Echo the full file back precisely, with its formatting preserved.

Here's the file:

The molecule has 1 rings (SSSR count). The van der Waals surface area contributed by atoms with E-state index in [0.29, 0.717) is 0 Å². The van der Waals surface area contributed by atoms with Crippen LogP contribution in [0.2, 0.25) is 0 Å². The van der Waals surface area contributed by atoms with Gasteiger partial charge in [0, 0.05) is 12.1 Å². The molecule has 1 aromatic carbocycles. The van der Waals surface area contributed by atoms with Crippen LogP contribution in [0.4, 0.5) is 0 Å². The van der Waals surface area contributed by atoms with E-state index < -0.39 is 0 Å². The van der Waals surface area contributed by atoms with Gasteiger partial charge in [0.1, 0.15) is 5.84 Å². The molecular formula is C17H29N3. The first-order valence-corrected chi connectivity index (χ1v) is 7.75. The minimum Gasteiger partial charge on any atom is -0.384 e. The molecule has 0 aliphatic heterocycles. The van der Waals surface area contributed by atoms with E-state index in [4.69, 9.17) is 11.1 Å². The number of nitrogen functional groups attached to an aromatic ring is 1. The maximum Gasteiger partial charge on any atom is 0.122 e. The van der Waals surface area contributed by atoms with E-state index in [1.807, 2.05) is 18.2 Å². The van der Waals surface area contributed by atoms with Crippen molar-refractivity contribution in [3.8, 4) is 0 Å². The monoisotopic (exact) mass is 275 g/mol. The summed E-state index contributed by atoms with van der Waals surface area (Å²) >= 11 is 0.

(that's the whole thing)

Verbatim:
The molecule has 1 rings (SSSR count). The van der Waals surface area contributed by atoms with E-state index in [0.29, 0.717) is 0 Å². The van der Waals surface area contributed by atoms with Crippen LogP contribution in [0.2, 0.25) is 0 Å². The van der Waals surface area contributed by atoms with Gasteiger partial charge in [0, 0.05) is 12.1 Å². The molecule has 1 aromatic carbocycles. The van der Waals surface area contributed by atoms with Crippen LogP contribution in [0.4, 0.5) is 0 Å². The van der Waals surface area contributed by atoms with E-state index < -0.39 is 0 Å². The van der Waals surface area contributed by atoms with Gasteiger partial charge in [0.1, 0.15) is 5.84 Å². The molecular formula is C17H29N3. The first-order valence-corrected chi connectivity index (χ1v) is 7.75. The minimum Gasteiger partial charge on any atom is -0.384 e. The molecule has 0 aliphatic heterocycles. The van der Waals surface area contributed by atoms with E-state index in [4.69, 9.17) is 11.1 Å². The number of nitrogen functional groups attached to an aromatic ring is 1. The maximum Gasteiger partial charge on any atom is 0.122 e. The van der Waals surface area contributed by atoms with E-state index in [1.807, 2.05) is 18.2 Å². The van der Waals surface area contributed by atoms with Crippen molar-refractivity contribution in [3.8, 4) is 0 Å². The monoisotopic (exact) mass is 275 g/mol. The summed E-state index contributed by atoms with van der Waals surface area (Å²) >= 11 is 0.